NFL sponsor Castrol is giving away 10 pairs of Super Bowl tickets through a “social scavenger hunt,” in which consumers have to post “selfies” in iconic New York and New Jersey locations, including some Castrol retailers.
    Carolyn Eckert, director of integrated marketing, said the goal was to take the iffy weather out of any Super Bowl promotion. “The social piece should help us break through what will be a lot of noise,” Eckert said. “The New York market is our home and one of our strongest markets, so our first totally social media campaign should be a great test.”

    As the nation’s financial and business center, a Super Bowl in New York is driving more business-to-business marketing than ever. Some have prepared business-focused agendas, before the hospitality agenda begins. “This will be the most supercharged Super Bowl for business networking,” said Insignia’s Murray.

    The Legacy Agency is charging $10,000 a table for a powerful b-to-b breakfast speaker lineup on Thursday that includes under Armour founder and CEO Kevin Plank, Fox Sports President and COO Eric Shanks and Twitter Sports Chief Geoff Reiss.

    “We decided that the best approach for this Super Bowl, with the heavy industry audience, was a blend of hospitality and unique access,” said Legacy Agency CEO Mike Principe, whose company is also booking between 80 and 100 athlete appearances for the likes of Hall of Fame quarterback and ESPN analyst Steve Young.

    Whatever their plans, those attempting to be heard above New York’s cacophony of marketing messages are acutely aware of the degree of difficulty involved.

    Horizon Media is helping longtime Super Bowl radio rights holder Westwood One put some of its larger corporate patrons, like Geico, onto a branded bus that will house radio broadcasts and make 25 stops, across all five boroughs, during Super Bowl week. In many markets, that would be relatively easy. In New York City, not necessarily so.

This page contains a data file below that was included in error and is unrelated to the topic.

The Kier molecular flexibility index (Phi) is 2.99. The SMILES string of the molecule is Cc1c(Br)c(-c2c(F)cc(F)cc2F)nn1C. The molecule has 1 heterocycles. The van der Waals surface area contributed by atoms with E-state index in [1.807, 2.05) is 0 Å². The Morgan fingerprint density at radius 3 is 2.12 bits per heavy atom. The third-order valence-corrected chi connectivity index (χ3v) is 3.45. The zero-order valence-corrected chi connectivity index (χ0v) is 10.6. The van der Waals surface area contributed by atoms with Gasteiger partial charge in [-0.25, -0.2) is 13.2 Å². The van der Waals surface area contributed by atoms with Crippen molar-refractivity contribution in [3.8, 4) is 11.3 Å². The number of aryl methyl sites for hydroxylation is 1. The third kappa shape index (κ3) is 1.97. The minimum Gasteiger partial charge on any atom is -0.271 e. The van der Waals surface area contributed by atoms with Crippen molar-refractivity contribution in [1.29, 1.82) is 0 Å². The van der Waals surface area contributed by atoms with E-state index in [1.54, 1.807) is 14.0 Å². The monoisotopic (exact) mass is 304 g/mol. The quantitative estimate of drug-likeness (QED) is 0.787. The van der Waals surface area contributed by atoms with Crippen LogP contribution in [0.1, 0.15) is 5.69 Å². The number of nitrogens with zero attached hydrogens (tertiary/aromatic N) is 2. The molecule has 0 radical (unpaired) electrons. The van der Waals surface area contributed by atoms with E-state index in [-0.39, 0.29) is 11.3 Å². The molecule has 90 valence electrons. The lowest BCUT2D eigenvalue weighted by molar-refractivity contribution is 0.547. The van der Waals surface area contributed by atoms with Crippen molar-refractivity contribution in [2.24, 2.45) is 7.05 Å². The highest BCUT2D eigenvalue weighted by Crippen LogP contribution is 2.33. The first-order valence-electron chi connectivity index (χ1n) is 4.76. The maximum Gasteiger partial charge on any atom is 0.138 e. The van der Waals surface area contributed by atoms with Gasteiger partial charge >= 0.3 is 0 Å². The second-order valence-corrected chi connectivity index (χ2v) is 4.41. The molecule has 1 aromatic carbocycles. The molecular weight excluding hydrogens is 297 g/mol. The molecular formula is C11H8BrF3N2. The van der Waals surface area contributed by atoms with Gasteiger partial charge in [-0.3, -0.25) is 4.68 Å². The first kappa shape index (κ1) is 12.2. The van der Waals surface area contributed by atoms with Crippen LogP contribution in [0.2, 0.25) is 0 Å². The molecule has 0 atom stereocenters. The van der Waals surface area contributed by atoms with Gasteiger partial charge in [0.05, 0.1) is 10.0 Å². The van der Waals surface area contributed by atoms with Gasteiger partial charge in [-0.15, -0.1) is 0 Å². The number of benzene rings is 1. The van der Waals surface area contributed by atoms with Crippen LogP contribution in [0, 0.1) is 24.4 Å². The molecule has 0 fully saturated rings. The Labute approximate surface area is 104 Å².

“Oh, we’re prepared,” laughed Westwood One CMO Christina Albee. “I have a slush fund just for Super Bowl [week] parking tickets.”

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  • Bountiful harvest of Super Bowl products

    To get an idea of the impact a Super Bowl in and around New York City has on sales of NFL-licensed products, all you have to do is look at the amount of merchandise NFL licensees are bringing to market.

    “We’ve doubled our [Super Bowl] SKU count and sales have already surpassed last year,” said John Killen, president of leading hard-goods licensee WinCraft, more than two weeks before the Super Bowl. WinCraft has enough Super Bowl and conference champion pennants, lanyards, key chains and the like on its website to fill 15 pages.

    Considering this is winter, it’s a bountiful harvest for NFL licensees.

    This Modell’s Sporting Goods in New York City showcases some of the Super Bowl merchandise that’s available.
    Photo by: Terry Lefton / Staff
    Leading licensed product retailer Lids is selling 73 varieties of Super Bowl XLVIII caps and hats and 113 different Super Bowl XLVIII T-shirts on its site. NFL sideline cap rights holder New Era is offering more than 40 styles of generic Super Bowl XLVIII caps and knit hats.

    The consensus among licensees is that as the country’s most populous city and its top tourist destination, the opportunity for Super Bowl merchandise without the competing teams’ names and logos is unprecedented. Moving from New Orleans, a city of 400,000, to the Big Apple has every NFL licensee rejoicing.

    “If any city is going to generate business just on the basis of being the Super Bowl site, it’s New York,” said New Era Cap President Pete Augustine. “The right teams getting there just adds to that.”

    Added Modell’s Sporting Goods CEO Mitchell Modell: “Anything that’s never been done before is a strong seller, so the generic stuff looks very good. Everyone wants to buy a piece of history.”